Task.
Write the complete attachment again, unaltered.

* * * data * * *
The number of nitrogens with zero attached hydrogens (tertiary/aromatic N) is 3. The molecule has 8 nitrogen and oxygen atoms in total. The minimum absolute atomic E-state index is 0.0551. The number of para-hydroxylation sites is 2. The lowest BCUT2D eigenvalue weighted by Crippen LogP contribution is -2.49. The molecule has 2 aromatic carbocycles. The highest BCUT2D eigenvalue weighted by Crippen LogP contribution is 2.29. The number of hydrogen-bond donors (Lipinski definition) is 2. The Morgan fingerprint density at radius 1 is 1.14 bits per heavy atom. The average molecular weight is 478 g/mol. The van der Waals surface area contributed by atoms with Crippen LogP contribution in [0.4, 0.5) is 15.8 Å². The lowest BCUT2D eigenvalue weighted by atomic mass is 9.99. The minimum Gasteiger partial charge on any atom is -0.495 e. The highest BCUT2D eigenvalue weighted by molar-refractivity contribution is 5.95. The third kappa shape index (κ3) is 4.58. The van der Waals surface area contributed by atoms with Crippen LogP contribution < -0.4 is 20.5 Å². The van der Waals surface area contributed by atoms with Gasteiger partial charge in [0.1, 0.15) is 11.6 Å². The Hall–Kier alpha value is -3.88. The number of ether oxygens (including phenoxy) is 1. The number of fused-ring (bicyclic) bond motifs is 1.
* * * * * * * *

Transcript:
The number of nitrogens with zero attached hydrogens (tertiary/aromatic N) is 3. The molecule has 8 nitrogen and oxygen atoms in total. The minimum absolute atomic E-state index is 0.0551. The number of para-hydroxylation sites is 2. The lowest BCUT2D eigenvalue weighted by Crippen LogP contribution is -2.49. The molecule has 2 aromatic carbocycles. The highest BCUT2D eigenvalue weighted by Crippen LogP contribution is 2.29. The number of hydrogen-bond donors (Lipinski definition) is 2. The Morgan fingerprint density at radius 1 is 1.14 bits per heavy atom. The average molecular weight is 478 g/mol. The van der Waals surface area contributed by atoms with Crippen LogP contribution in [0.4, 0.5) is 15.8 Å². The lowest BCUT2D eigenvalue weighted by atomic mass is 9.99. The minimum Gasteiger partial charge on any atom is -0.495 e. The highest BCUT2D eigenvalue weighted by molar-refractivity contribution is 5.95. The third kappa shape index (κ3) is 4.58. The van der Waals surface area contributed by atoms with Crippen LogP contribution < -0.4 is 20.5 Å². The van der Waals surface area contributed by atoms with Gasteiger partial charge in [0.1, 0.15) is 11.6 Å². The Hall–Kier alpha value is -3.88. The number of ether oxygens (including phenoxy) is 1. The number of fused-ring (bicyclic) bond motifs is 1.